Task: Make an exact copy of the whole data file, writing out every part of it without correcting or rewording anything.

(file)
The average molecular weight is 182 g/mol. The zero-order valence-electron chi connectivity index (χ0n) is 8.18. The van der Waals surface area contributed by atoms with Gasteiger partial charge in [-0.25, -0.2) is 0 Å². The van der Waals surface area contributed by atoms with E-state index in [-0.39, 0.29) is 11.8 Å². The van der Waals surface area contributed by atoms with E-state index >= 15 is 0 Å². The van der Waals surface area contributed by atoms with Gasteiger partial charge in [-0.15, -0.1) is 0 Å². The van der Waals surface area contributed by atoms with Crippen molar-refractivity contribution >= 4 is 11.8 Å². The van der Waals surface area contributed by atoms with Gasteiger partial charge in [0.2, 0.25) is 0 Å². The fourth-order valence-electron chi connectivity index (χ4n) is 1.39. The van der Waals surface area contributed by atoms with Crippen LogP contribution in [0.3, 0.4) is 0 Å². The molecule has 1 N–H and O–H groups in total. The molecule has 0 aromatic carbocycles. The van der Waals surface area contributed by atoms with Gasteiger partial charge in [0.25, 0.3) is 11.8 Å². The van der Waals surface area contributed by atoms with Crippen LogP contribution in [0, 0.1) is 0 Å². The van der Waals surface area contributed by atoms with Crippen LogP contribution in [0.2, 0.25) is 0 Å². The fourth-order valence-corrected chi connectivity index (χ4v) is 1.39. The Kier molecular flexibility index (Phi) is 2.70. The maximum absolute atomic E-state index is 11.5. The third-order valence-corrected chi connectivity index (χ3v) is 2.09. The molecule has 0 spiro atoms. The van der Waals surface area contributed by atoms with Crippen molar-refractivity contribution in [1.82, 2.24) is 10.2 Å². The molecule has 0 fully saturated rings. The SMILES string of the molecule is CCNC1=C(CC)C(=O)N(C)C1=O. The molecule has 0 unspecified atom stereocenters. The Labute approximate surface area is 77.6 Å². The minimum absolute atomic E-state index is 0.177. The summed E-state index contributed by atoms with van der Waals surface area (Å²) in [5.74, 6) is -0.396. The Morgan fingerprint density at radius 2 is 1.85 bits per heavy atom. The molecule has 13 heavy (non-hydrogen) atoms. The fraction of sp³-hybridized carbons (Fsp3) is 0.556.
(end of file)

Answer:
The average molecular weight is 182 g/mol. The zero-order valence-electron chi connectivity index (χ0n) is 8.18. The van der Waals surface area contributed by atoms with Gasteiger partial charge in [-0.25, -0.2) is 0 Å². The van der Waals surface area contributed by atoms with E-state index in [-0.39, 0.29) is 11.8 Å². The van der Waals surface area contributed by atoms with E-state index >= 15 is 0 Å². The van der Waals surface area contributed by atoms with Gasteiger partial charge in [-0.15, -0.1) is 0 Å². The van der Waals surface area contributed by atoms with Crippen molar-refractivity contribution >= 4 is 11.8 Å². The van der Waals surface area contributed by atoms with Gasteiger partial charge in [0.2, 0.25) is 0 Å². The fourth-order valence-electron chi connectivity index (χ4n) is 1.39. The van der Waals surface area contributed by atoms with Crippen LogP contribution in [0.3, 0.4) is 0 Å². The molecule has 1 N–H and O–H groups in total. The molecule has 0 aromatic carbocycles. The van der Waals surface area contributed by atoms with Gasteiger partial charge in [0.25, 0.3) is 11.8 Å². The van der Waals surface area contributed by atoms with Crippen LogP contribution in [0, 0.1) is 0 Å². The van der Waals surface area contributed by atoms with Crippen LogP contribution in [0.2, 0.25) is 0 Å². The fourth-order valence-corrected chi connectivity index (χ4v) is 1.39. The Kier molecular flexibility index (Phi) is 2.70. The maximum absolute atomic E-state index is 11.5. The third-order valence-corrected chi connectivity index (χ3v) is 2.09. The molecule has 0 spiro atoms. The van der Waals surface area contributed by atoms with Crippen molar-refractivity contribution in [1.82, 2.24) is 10.2 Å². The molecule has 0 fully saturated rings. The SMILES string of the molecule is CCNC1=C(CC)C(=O)N(C)C1=O. The molecule has 0 unspecified atom stereocenters. The Labute approximate surface area is 77.6 Å². The minimum absolute atomic E-state index is 0.177. The summed E-state index contributed by atoms with van der Waals surface area (Å²) in [5.74, 6) is -0.396. The Morgan fingerprint density at radius 2 is 1.85 bits per heavy atom. The molecule has 13 heavy (non-hydrogen) atoms. The fraction of sp³-hybridized carbons (Fsp3) is 0.556.